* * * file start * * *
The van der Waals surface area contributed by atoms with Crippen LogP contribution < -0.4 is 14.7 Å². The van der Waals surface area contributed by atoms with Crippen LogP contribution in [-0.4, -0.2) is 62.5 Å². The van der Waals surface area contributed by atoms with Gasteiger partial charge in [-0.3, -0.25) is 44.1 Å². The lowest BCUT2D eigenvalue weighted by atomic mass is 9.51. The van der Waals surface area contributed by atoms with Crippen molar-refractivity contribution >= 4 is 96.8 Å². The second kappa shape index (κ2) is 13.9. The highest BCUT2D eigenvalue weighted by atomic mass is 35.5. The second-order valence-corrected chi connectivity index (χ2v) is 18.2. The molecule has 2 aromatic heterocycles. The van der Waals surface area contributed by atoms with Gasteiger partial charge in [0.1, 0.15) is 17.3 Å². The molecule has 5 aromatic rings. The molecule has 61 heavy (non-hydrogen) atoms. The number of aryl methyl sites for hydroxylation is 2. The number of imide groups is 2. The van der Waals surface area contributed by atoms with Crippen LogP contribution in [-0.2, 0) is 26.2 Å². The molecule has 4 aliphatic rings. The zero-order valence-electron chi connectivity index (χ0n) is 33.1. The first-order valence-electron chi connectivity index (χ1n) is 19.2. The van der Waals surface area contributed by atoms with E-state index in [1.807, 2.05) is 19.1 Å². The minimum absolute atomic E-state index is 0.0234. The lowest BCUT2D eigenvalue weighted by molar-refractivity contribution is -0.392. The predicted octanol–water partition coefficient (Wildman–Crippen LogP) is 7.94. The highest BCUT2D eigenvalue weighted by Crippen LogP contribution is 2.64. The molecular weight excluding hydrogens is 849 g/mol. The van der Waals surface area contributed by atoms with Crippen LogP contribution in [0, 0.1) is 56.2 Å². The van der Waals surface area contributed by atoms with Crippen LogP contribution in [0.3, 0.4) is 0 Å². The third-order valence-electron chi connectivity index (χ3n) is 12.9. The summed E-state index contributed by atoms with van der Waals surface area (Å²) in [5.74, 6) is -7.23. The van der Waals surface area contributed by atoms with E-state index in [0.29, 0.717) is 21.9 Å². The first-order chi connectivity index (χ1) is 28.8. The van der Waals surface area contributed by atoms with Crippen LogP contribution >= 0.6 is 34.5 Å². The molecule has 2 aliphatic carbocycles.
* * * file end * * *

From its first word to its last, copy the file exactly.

The van der Waals surface area contributed by atoms with Crippen LogP contribution < -0.4 is 14.7 Å². The van der Waals surface area contributed by atoms with Crippen LogP contribution in [-0.4, -0.2) is 62.5 Å². The van der Waals surface area contributed by atoms with Gasteiger partial charge in [-0.3, -0.25) is 44.1 Å². The lowest BCUT2D eigenvalue weighted by atomic mass is 9.51. The van der Waals surface area contributed by atoms with Crippen molar-refractivity contribution >= 4 is 96.8 Å². The second kappa shape index (κ2) is 13.9. The highest BCUT2D eigenvalue weighted by atomic mass is 35.5. The second-order valence-corrected chi connectivity index (χ2v) is 18.2. The molecule has 2 aromatic heterocycles. The van der Waals surface area contributed by atoms with Gasteiger partial charge in [0.1, 0.15) is 17.3 Å². The molecule has 5 aromatic rings. The molecule has 61 heavy (non-hydrogen) atoms. The number of aryl methyl sites for hydroxylation is 2. The number of imide groups is 2. The van der Waals surface area contributed by atoms with Crippen LogP contribution in [-0.2, 0) is 26.2 Å². The molecule has 4 aliphatic rings. The zero-order valence-electron chi connectivity index (χ0n) is 33.1. The first-order valence-electron chi connectivity index (χ1n) is 19.2. The van der Waals surface area contributed by atoms with E-state index in [1.807, 2.05) is 19.1 Å². The minimum absolute atomic E-state index is 0.0234. The lowest BCUT2D eigenvalue weighted by molar-refractivity contribution is -0.392. The predicted octanol–water partition coefficient (Wildman–Crippen LogP) is 7.94. The highest BCUT2D eigenvalue weighted by Crippen LogP contribution is 2.64. The molecular weight excluding hydrogens is 849 g/mol. The van der Waals surface area contributed by atoms with Crippen LogP contribution in [0, 0.1) is 56.2 Å². The van der Waals surface area contributed by atoms with Crippen LogP contribution in [0.3, 0.4) is 0 Å². The third-order valence-electron chi connectivity index (χ3n) is 12.9. The summed E-state index contributed by atoms with van der Waals surface area (Å²) in [5.74, 6) is -7.23. The van der Waals surface area contributed by atoms with E-state index in [0.29, 0.717) is 21.9 Å². The first-order chi connectivity index (χ1) is 28.8. The van der Waals surface area contributed by atoms with Crippen LogP contribution >= 0.6 is 34.5 Å². The molecule has 2 aliphatic carbocycles.